Friday, August 11, 2006

The Sixth Hour

While writing an exegesis paper for one of my summer classes, I stumbled upon something I thought was quite interesting. It may be nothing and I am just reading too much into it, but it is still rather fascinating.

What I noticed was that whenever the phrase "the sixth hour" is used in the Bible (or more specifically in the New Testament since that is the only place where the phrase is found) it has to do, one way or another, with God's plan of salvation for all.

The first place the phrase is found is in Matthew 20:5, where Jesus tells the parable of Heaven being like a householder hiring laborers for his vineyard. The laborers that where hired first (the Jews) received the same reward as the ones who were just hired (the Gentiles). This parable shows us that Heaven consists of both Jews and Gentiles.

The next three places where "the sixth hour" is mentioned consecutively in the Bible, Matthew 27:45, Mark 15:33, and Luke 23:44, is when Jesus is on the Cross near death. The Cross is the symbol of our salvation. Because of Jesus' death on the Cross, as well as His resurrection, all are able to achieve salvation.

Next, we have John 4:6 were Jesus is talking with the Samaritan woman at the well. John tells us that "it was about the sixth hour" when Jesus sat down at the well. Jesus tells the woman that all who drink of the living water, that is Christ Himself, will receive eternal life:

Jesus answered her, "If you knew the gift of God, and who it is that is saying to you, `Give me a drink,' you would have asked him, and he would have given you living water." The woman said to him, "Sir, you have nothing to draw with, and the well is deep; where do you get that living water? Are you greater than our father Jacob, who gave us the well, and drank from it himself, and his sons, and his cattle?" Jesus said to her, "Every one who drinks of this water will thirst again, but whoever drinks of the water that I shall give him will never thirst; the water that I shall give him will become in him a spring of water welling up to eternal life." The woman said to him, "Sir, give me this water, that I may not thirst, nor come here to draw." Jesus said to her, "Go, call your husband, and come here." The woman answered him, "I have no husband." Jesus said to her, "You are right in saying, `I have no husband'; for you have had five husbands, and he whom you now have is not your husband; this you said truly." The woman said to him, "Sir, I perceive that you are a prophet. Our fathers worshiped on this mountain; and you say that in Jerusalem is the place where men ought to worship." Jesus said to her, "Woman, believe me, the hour is coming when neither on this mountain nor in Jerusalem will you worship the Father. You worship what you do not know; we worship what we know, for salvation is from the Jews. But the hour is coming, and now is, when the true worshipers will worship the Father in spirit and truth, for such the Father seeks to worship him. God is spirit, and those who worship him must worship in spirit and truth." The woman said to him, "I know that Messiah is coming (he who is called Christ); when he comes, he will show us all things." Jesus said to her, "I who speak to you am he" (Jn 4:10-26).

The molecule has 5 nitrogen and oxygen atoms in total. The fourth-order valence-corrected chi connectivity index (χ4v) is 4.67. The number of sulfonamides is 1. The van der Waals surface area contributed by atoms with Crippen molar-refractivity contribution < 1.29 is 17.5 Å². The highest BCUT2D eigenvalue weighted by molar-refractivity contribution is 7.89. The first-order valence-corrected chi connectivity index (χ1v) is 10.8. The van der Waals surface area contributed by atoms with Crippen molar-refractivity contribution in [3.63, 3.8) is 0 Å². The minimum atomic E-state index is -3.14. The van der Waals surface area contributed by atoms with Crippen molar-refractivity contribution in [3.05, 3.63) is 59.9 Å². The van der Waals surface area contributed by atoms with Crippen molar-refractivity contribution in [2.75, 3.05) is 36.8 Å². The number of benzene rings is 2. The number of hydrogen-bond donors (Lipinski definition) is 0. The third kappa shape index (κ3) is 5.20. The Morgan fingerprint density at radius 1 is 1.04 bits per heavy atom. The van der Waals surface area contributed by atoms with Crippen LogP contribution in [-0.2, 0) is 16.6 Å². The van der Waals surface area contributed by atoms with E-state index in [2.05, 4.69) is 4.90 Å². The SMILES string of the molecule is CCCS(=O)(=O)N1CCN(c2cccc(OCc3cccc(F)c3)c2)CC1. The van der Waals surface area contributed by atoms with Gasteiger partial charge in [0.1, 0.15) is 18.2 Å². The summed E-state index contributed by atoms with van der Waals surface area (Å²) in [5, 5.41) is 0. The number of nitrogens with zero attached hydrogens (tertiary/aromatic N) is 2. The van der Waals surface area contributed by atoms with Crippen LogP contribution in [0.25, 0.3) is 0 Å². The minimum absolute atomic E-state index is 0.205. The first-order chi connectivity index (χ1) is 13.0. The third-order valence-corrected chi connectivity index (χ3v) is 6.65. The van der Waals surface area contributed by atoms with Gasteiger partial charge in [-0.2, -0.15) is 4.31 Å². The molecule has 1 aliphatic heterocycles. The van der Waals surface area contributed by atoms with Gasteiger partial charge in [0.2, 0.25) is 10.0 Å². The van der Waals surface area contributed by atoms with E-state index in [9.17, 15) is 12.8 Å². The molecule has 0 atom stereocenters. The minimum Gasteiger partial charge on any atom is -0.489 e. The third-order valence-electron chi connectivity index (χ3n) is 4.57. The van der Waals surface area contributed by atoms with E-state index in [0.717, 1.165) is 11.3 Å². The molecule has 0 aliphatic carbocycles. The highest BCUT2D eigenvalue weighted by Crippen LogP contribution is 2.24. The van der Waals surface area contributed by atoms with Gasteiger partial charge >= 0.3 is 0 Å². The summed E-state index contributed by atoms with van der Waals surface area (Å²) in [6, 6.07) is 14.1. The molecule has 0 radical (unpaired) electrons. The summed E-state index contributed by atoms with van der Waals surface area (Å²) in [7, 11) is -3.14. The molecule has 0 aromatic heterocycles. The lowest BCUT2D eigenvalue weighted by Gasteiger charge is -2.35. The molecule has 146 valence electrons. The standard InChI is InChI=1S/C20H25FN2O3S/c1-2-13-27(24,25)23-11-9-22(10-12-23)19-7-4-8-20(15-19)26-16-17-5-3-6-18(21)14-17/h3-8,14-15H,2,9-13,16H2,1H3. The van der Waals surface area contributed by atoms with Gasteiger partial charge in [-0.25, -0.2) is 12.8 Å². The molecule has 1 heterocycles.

Then later the Samaritans proclaim to the woman, "It is no longer because of your words that we believe, for we have heard for ourselves, and we know that this is indeed the Savior of the world" (Jn 4:42).

Later in 19:14, John writes "Now it was the day of Preparation of the Passover; it was about the sixth hour. He said to the Jews, "Behold your King!"
Pilate says sarcastically to the Jews (although truthfully, yet unbeknownst to him) that Christ is their King. Then he hands him over for crucifixion (which as I said before is the event, along with Christ's resurrection, that procured salvation for all mankind).

The last place the phrase is used is in Acts 10:9 when God tells Peter on the roof top to put his plan of salvation into action by baptizing the first Gentile; the centurion Cornelius.

As you can see, whenever the Bible mentions "the sixth hour," in one way or another it has to do with God's plan of salvation for all. Salvation may be from the Jews in that Israel was God's chosen nation and Jesus was a Jew, but through Christ (who is Salvation Itself) all are able to achieve salvation!

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